Blood and its Composition

What is Blood?

Blood is a body fluid that is dark brown to red. It contains four components that are plasma, red blood cells (RBCs), white blood cells (WBCs), and platelets. Blood is essential for life as it delivers essential substances like oxygen and nutrients to various body cells. It also helps to fight infection and also regulate the pH of the body.

An average human adult contains approx 5 liters of blood which contributes to 8% of the total body weight. The blood in the body contains 55% plasma and 45% blood cells.

Composition of Blood 

1. Plasma


The liquid component of blood is called plasma. It is yellowish and made up of mainly water, but it also contains proteins, sugars, hormones, and salts. Plasma helps in the transportation of blood cells throughout the body with water and nutrients.

2. Red Blood Cells (RBCs)

Red blood cells (RBCs) account for approximately 40-45% of blood volume and appear bright red due to their hemoglobin content. Hemoglobin enables RBCs to transport oxygen from the lungs to the body and carry carbon dioxide back to the lungs. 

Red Blood Cells (RBCs)

RBCs have a disc-like shape with a flattened center, lack a nucleus, and possess the ability to change shape, facilitating their passage through diverse blood vessels. Bone marrow produces RBCs at an impressive rate of around 5 billion per hour, and they have an average lifespan of approximately 120 days.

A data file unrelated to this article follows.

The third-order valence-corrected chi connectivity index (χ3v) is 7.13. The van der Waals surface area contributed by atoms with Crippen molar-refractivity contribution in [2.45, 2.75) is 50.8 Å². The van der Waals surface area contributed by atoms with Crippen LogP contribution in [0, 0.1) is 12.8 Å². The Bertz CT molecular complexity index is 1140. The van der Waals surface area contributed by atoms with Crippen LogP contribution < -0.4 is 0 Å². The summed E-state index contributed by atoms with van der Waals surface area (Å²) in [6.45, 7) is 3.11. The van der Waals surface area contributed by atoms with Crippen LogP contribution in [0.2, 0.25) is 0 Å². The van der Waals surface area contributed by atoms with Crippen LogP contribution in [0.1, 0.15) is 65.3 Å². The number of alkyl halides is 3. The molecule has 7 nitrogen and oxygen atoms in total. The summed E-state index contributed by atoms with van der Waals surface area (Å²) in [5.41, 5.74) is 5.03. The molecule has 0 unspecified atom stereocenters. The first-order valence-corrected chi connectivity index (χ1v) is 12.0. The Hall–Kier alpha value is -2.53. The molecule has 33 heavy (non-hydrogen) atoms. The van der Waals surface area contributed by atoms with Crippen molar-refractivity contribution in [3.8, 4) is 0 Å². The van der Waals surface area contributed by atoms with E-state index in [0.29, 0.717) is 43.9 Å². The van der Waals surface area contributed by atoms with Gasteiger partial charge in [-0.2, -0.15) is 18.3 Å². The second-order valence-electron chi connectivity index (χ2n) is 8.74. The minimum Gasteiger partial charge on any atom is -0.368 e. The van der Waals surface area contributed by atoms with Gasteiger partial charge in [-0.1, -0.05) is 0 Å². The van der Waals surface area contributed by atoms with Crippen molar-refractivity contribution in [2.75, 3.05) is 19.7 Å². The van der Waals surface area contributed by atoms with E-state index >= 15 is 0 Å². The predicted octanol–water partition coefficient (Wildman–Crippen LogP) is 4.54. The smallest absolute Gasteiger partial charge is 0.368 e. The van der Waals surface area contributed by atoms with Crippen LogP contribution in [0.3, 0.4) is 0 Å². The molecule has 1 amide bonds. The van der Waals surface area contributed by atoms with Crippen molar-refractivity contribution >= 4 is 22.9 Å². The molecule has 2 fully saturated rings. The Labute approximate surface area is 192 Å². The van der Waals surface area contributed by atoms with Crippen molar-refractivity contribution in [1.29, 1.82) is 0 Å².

3. White Blood Cells (WBCs)

White Blood Cells (WBCs) account for only 1% of blood but they perform a very important biological function. They are essential for good health and protect us from various illnesses and diseases. 

White Blood Cells (WBCs)

They are also generated in our bone marrow and flow through the bloodstream to attack viruses and bacteria. Leukocytes and Neutrophils are two important examples of WBCs.

4. Platelets


Platelets are small fragments of cells that help in the blood clotting process by accumulating at the site of injury. Also, a higher-than-normal number of platelets can cause unnecessary clotting which can lead to strokes and heart attacks.

Popular Posts

Conducting Polymers: Definition, Examples, Properties and Applications

Crime Scene: Definition, Types and Characteristics

Raman Spectroscopy: Principle, Instrumentation and Applications